Pathways to the Bench: U.S. Court of Appeals Judge Ann C. Williams

The following program was produced by
the United States Courts. I think it was pretty extraordinary for
me to have this kind of opportunity. To go from knowing no lawyers and then to
end up being a judge on the US Court of Appeals. I grew up in Detroit.
My parents strongly believed in education. I feel very blessed that both
of them were able to go to historically black colleges and graduate. My mother
wanted to be a teacher, but blacks could not get a contract in the public schools.
So she taught for 12 years in a school for delinquent children. My dad
had a degree in psychology and political science. He couldn’t find a job in
psychology and so he drove a bus for 20 years. I said Daddy, how could you
stand that? You had a college degree and you were driving a bus. And he said, I did
what I had to do. I wanted to make it better for you
and your sisters, and no one could take my education away from me.
And so my parents were really my inspiration. I wanted to be a teacher.
I started teaching in the elementary schools in the Detroit Public Schools. I
loved being a teacher. I’m still a teacher at heart, but realized that I
might be able to do more if I became a lawyer. I didn’t know anything about law
school and a friend of mine said he was going and so I decided that I would go
to. I didn’t know you had to take a test to get into law school I took the test.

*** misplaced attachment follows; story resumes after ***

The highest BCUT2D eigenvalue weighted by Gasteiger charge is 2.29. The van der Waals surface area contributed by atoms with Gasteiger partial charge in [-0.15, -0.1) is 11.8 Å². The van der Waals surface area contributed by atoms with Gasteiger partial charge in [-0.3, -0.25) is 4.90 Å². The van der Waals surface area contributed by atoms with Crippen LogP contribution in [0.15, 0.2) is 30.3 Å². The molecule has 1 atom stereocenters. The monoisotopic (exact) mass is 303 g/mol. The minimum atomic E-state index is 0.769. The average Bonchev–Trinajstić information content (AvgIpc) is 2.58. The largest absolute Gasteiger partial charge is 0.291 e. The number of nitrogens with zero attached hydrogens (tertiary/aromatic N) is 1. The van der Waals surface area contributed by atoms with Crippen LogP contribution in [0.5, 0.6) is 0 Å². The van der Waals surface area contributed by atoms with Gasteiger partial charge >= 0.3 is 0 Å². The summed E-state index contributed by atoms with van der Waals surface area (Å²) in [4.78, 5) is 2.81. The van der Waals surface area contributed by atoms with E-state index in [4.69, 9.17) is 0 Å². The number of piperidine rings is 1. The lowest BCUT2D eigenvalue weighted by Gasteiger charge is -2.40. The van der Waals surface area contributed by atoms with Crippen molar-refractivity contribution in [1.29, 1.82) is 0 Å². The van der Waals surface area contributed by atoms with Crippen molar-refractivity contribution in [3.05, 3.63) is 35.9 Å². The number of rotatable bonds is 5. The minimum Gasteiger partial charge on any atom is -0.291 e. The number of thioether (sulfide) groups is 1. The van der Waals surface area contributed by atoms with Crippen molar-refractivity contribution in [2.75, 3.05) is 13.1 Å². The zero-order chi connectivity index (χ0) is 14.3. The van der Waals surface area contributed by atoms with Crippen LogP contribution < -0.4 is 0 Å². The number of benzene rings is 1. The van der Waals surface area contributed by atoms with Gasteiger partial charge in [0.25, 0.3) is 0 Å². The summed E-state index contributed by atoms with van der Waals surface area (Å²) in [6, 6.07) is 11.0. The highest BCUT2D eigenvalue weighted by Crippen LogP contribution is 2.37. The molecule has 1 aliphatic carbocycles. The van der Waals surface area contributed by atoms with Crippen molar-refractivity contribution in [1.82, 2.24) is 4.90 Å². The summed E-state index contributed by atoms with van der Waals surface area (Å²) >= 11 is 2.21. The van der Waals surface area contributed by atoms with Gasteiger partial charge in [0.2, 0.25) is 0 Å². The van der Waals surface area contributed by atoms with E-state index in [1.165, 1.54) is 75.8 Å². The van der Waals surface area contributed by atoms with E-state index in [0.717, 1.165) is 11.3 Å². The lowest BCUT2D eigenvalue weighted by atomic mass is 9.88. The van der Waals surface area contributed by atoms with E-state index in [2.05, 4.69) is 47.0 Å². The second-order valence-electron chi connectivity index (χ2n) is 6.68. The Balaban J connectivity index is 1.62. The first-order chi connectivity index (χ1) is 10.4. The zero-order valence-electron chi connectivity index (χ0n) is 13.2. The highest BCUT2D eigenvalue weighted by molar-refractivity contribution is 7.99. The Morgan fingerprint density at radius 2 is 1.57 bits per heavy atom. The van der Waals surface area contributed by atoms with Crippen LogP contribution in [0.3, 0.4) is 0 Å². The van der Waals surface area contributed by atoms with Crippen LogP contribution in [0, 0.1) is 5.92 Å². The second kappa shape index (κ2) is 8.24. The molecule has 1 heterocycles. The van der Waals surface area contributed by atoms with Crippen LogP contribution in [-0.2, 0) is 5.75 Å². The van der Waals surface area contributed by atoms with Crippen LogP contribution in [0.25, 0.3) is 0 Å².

Fortunately I did well, and Notre Dame called and said they had a spot. In law
school I always wanted to be a trial lawyer. That passion I had for trial law
continued, and ultimately I started working for a judge on the 7th Circuit
Court of Appeals which is the court I sit on now. As a woman, and black, there
were people that wondered whether I was capable of doing the job. And I could see
sometimes that skepticism in their eyes, but I knew what my abilities were. So
I just worked very hard. You have to just know that there are people out there
that are going to be racist, that are going to be sexist, and you have to learn
how to deal with it. And to me the way to deal with it is to
strive for excellence. “The question here is whether the trial court made a
mistake.” I did not get here on the bench on my
own. No, I stood on the shoulders of my parents. I stood on the shoulders of
people like Thurgood Marshall and Connie Motley and the judge who hired me. It
really does boil down to hard work and determination. If you have the willpower
and the strength, and you believe in yourself, and believe you can achieve; I believe we can realize our dreams.

2 Responses

  1. TheTomale says:

    i think she an awesome judge. She should be very proud to be the first and still only african american of the Court of appeals for chicago she made history in our judicial system. What a great honor!!!!

  2. Ms. Chelita. says:

    Truly inspirational!

Leave a Reply

Your email address will not be published. Required fields are marked *